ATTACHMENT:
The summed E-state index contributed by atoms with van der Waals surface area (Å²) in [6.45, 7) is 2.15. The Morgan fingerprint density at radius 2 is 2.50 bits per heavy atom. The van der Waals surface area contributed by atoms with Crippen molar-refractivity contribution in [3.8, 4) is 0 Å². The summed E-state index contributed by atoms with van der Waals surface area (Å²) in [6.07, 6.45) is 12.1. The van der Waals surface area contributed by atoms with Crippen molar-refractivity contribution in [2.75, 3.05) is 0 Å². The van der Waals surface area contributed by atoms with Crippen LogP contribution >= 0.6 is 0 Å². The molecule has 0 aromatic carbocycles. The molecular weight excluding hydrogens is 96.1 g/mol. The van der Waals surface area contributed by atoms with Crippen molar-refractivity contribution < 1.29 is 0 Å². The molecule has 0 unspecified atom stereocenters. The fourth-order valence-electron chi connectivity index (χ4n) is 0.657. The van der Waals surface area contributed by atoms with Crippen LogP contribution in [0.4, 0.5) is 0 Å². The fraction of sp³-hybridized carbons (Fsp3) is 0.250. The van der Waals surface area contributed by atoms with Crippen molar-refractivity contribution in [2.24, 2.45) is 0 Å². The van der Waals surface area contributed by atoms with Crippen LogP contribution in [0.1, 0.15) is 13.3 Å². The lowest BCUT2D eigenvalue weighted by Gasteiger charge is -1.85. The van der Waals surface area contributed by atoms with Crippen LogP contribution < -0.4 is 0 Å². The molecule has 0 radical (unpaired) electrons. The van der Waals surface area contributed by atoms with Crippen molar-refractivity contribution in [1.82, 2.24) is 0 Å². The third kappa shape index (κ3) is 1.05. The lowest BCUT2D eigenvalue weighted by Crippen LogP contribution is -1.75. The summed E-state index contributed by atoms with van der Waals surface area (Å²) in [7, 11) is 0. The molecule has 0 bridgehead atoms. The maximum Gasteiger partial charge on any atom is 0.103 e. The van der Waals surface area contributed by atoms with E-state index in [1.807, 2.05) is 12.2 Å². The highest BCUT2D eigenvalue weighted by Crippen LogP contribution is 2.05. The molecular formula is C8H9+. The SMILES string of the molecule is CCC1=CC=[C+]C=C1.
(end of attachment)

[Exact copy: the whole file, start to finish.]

The summed E-state index contributed by atoms with van der Waals surface area (Å²) in [6.45, 7) is 2.15. The Morgan fingerprint density at radius 2 is 2.50 bits per heavy atom. The van der Waals surface area contributed by atoms with Crippen molar-refractivity contribution in [3.8, 4) is 0 Å². The summed E-state index contributed by atoms with van der Waals surface area (Å²) in [6.07, 6.45) is 12.1. The van der Waals surface area contributed by atoms with Crippen molar-refractivity contribution in [2.75, 3.05) is 0 Å². The van der Waals surface area contributed by atoms with Crippen LogP contribution >= 0.6 is 0 Å². The molecule has 0 aromatic carbocycles. The molecular weight excluding hydrogens is 96.1 g/mol. The van der Waals surface area contributed by atoms with Crippen molar-refractivity contribution < 1.29 is 0 Å². The molecule has 0 unspecified atom stereocenters. The fourth-order valence-electron chi connectivity index (χ4n) is 0.657. The van der Waals surface area contributed by atoms with Crippen LogP contribution in [0.4, 0.5) is 0 Å². The fraction of sp³-hybridized carbons (Fsp3) is 0.250. The van der Waals surface area contributed by atoms with Crippen molar-refractivity contribution in [2.24, 2.45) is 0 Å². The van der Waals surface area contributed by atoms with Crippen LogP contribution in [0.1, 0.15) is 13.3 Å². The lowest BCUT2D eigenvalue weighted by Gasteiger charge is -1.85. The van der Waals surface area contributed by atoms with Crippen LogP contribution < -0.4 is 0 Å². The molecule has 0 radical (unpaired) electrons. The van der Waals surface area contributed by atoms with Crippen molar-refractivity contribution in [1.82, 2.24) is 0 Å². The third kappa shape index (κ3) is 1.05. The lowest BCUT2D eigenvalue weighted by Crippen LogP contribution is -1.75. The summed E-state index contributed by atoms with van der Waals surface area (Å²) in [7, 11) is 0. The molecule has 0 bridgehead atoms. The maximum Gasteiger partial charge on any atom is 0.103 e. The van der Waals surface area contributed by atoms with E-state index in [1.807, 2.05) is 12.2 Å². The highest BCUT2D eigenvalue weighted by Crippen LogP contribution is 2.05. The molecular formula is C8H9+. The SMILES string of the molecule is CCC1=CC=[C+]C=C1.